Recent research we conducted revealed that 65% of consumers surveyed said that, even though they had given companies personal details and preferences, over the past year they were still getting offers from these firms for products they would never buy. And 58% said several companies had sent them special discount offers to become a new customer despite the fact they already were clients.
Customers today expect the firms they deal with to know them and to be joined up in their one-to-one communication activities – whether those are direct mail, email, mobile or telephone. With the right data pulled together from loyalty programmes and other sources within organisations – such as transactional data, delivery details and credit records – a company can raise its marketing to a higher level, enabling and improving efforts to:
• cross-sell and up-sell – having a 360-degree view of customers’ purchasing history, predilections, behaviours and communication channel preferences makes selling them new products and services or moving them up to a higher spending bracket much more straightforward
• determine event triggers – identify opportunities to engage with the consumer by making an offer tied to a milestone such as a birthday, or an action such as moving house, or the crossing of a spending threshold
• create promotions – knowing which offers customers have previously responded to and understanding which promotional activities encourage a particular individual to buy a product or service can help keep them engage with a brand, raise their spend levels and increase the frequency at which they are purchasing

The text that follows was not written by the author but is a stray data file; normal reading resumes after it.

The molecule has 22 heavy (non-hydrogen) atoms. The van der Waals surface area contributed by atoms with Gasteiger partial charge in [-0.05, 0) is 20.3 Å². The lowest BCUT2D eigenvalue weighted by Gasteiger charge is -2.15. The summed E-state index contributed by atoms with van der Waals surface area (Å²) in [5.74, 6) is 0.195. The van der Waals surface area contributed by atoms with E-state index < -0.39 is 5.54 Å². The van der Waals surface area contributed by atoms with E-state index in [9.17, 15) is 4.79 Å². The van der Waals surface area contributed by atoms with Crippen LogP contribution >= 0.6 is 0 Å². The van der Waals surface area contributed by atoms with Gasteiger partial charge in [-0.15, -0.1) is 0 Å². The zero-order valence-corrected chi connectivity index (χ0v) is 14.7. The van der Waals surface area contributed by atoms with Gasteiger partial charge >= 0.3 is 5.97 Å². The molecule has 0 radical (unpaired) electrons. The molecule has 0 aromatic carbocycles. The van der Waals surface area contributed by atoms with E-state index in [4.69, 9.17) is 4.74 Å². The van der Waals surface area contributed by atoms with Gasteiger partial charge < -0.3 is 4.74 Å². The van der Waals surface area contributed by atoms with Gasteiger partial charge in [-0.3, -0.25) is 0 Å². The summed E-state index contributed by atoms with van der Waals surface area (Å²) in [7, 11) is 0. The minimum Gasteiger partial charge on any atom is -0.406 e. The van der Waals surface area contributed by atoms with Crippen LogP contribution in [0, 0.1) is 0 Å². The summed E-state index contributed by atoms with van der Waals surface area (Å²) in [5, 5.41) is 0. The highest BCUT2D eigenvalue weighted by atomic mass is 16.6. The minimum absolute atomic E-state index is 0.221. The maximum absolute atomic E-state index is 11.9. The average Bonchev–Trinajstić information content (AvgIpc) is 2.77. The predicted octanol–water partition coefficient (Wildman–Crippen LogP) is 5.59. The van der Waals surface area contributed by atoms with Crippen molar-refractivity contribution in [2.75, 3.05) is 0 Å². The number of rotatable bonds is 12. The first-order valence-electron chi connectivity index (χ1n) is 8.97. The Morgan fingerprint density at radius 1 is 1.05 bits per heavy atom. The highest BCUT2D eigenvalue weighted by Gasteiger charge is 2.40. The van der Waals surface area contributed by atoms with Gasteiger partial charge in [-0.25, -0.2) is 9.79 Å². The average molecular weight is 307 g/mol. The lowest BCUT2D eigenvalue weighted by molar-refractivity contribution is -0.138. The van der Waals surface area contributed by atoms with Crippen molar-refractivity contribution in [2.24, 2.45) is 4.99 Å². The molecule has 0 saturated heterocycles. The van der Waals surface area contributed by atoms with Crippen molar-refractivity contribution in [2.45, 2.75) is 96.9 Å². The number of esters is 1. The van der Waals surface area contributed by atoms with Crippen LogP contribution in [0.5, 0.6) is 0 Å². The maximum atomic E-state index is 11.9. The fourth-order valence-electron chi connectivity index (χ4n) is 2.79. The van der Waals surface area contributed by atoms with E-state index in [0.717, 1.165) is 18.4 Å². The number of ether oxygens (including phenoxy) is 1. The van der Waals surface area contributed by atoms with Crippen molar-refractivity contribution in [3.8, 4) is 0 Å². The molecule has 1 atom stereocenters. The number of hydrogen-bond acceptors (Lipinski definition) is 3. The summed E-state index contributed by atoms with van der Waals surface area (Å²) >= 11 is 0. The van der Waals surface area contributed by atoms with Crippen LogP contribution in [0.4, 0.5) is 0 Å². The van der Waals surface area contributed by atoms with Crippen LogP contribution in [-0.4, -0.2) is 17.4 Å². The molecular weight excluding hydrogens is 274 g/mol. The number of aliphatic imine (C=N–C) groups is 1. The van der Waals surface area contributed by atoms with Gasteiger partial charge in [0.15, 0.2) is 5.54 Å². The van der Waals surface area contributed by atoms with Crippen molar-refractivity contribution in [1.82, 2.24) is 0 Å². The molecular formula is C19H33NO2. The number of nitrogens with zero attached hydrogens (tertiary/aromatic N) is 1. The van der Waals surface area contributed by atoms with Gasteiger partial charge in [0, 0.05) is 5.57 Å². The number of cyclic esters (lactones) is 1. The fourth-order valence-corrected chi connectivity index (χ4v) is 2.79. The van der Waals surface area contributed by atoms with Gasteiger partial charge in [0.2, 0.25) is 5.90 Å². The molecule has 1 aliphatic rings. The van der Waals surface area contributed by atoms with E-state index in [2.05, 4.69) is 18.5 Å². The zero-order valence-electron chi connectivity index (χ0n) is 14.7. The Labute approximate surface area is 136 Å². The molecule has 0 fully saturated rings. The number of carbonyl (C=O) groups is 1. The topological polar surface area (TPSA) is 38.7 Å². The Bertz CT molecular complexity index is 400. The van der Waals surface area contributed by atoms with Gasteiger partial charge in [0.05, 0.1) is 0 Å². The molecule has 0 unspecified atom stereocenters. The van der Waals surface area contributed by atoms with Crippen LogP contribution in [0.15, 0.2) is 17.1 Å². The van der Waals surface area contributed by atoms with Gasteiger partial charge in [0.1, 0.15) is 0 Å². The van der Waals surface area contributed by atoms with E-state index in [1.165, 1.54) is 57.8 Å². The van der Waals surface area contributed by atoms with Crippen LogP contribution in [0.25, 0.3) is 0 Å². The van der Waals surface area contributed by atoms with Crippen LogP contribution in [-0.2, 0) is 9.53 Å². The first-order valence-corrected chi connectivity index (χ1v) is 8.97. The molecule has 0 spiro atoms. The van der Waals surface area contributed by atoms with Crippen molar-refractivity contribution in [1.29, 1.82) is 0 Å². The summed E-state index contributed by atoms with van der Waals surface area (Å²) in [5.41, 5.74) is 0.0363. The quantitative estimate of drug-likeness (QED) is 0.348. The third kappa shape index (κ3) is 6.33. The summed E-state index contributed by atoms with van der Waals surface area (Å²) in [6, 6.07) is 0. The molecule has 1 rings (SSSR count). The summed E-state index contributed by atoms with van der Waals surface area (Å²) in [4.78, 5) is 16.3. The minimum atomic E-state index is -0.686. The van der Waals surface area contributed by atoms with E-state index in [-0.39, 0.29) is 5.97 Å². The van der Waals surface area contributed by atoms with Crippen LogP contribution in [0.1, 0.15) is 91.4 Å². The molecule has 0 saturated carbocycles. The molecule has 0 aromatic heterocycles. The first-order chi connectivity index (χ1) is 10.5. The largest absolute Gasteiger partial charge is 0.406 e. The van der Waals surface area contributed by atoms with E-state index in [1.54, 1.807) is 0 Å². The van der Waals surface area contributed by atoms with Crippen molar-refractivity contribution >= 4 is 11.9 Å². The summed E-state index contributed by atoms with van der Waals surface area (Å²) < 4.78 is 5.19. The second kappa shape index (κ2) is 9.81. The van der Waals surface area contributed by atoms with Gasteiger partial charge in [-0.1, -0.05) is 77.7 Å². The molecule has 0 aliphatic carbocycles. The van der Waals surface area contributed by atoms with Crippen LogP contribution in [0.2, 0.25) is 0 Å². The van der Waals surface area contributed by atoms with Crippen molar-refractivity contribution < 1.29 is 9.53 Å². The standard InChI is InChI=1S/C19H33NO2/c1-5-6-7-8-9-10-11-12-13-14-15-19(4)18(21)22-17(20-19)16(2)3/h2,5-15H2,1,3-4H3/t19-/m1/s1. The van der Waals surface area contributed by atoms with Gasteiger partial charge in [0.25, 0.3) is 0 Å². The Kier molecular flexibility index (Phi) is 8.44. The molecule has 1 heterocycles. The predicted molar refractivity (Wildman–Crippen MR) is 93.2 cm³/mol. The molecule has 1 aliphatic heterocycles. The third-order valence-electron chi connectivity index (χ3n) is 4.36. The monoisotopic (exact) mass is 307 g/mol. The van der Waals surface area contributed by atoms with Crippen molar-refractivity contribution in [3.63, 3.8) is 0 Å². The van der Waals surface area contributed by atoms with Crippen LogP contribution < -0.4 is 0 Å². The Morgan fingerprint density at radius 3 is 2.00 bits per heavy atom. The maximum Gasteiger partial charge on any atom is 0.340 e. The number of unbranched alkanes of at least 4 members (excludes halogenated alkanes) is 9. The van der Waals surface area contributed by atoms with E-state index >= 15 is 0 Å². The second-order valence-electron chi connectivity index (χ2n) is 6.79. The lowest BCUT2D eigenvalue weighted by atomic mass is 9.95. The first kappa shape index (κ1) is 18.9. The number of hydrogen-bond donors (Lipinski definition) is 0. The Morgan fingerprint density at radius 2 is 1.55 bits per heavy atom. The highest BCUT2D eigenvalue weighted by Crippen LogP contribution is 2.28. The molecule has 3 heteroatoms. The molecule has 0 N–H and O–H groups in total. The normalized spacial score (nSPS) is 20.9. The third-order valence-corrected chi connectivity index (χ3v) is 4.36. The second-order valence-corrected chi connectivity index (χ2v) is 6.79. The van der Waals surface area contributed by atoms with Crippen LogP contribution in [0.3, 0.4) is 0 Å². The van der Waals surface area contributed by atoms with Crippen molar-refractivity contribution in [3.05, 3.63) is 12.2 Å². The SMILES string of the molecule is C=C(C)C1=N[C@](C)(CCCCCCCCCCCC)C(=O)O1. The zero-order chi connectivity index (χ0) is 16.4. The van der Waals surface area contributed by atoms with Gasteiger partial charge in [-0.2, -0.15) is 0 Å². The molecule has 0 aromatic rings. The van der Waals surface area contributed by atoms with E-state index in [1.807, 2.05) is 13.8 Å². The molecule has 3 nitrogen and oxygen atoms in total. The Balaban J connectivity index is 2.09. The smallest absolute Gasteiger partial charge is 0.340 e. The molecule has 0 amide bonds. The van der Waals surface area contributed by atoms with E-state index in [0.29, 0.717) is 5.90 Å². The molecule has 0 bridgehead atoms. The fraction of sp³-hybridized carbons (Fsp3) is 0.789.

• improve direct marketing – having a complete picture of the customer and an understanding of his or her preferences is essential in getting targeting, personalisation and channel selection right. And it helps keep track of the volume of communications sent out to individual customers to avoid overkill
• extend customer service – loyalty and other data can be used to understand customers’ service needs and sell them on the right package
• develop joint activities with partners – multi-vendor initiatives such as package deals and joint promotions require that both parties have a clear idea of who the customers are and what they want and need
• inform product development and introduce new services – having the data to analyse trends can be invaluable in determining what more a firm could provide for its customers
• forecast – looking at who the customers are and what their potential is can be invaluable in projecting upcoming activities and results
Having quality data that is correct and actionable is central to this type of relationship marketing. Just having numbers with not enough detail or insight won’t do the trick.
Having lots of customers on your database is of course hugely important in growing a business. But having the right consumers on the database and the right information on those customers is even more important – that’s when you can really start to build genuine loyalty and satisfaction.